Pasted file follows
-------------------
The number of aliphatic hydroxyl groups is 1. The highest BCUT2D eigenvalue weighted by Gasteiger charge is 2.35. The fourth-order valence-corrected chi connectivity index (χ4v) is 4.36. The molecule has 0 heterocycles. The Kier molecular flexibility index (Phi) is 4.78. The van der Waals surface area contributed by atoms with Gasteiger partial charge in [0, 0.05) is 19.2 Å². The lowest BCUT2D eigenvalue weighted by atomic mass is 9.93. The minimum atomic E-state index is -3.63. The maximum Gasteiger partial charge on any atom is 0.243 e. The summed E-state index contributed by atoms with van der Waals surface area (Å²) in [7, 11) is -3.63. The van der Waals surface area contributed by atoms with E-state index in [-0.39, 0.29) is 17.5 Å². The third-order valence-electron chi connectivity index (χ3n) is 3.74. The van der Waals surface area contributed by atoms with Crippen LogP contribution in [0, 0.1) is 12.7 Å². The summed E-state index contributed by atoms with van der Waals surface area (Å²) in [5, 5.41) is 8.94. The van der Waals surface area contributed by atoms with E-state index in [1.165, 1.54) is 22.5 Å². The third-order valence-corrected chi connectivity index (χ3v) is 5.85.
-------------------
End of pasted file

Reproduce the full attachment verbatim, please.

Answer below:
The number of aliphatic hydroxyl groups is 1. The highest BCUT2D eigenvalue weighted by Gasteiger charge is 2.35. The fourth-order valence-corrected chi connectivity index (χ4v) is 4.36. The molecule has 0 heterocycles. The Kier molecular flexibility index (Phi) is 4.78. The van der Waals surface area contributed by atoms with Gasteiger partial charge in [0, 0.05) is 19.2 Å². The lowest BCUT2D eigenvalue weighted by atomic mass is 9.93. The minimum atomic E-state index is -3.63. The maximum Gasteiger partial charge on any atom is 0.243 e. The summed E-state index contributed by atoms with van der Waals surface area (Å²) in [7, 11) is -3.63. The van der Waals surface area contributed by atoms with E-state index in [-0.39, 0.29) is 17.5 Å². The third-order valence-electron chi connectivity index (χ3n) is 3.74. The van der Waals surface area contributed by atoms with Crippen LogP contribution in [0, 0.1) is 12.7 Å². The summed E-state index contributed by atoms with van der Waals surface area (Å²) in [5, 5.41) is 8.94. The van der Waals surface area contributed by atoms with E-state index in [1.165, 1.54) is 22.5 Å². The third-order valence-corrected chi connectivity index (χ3v) is 5.85.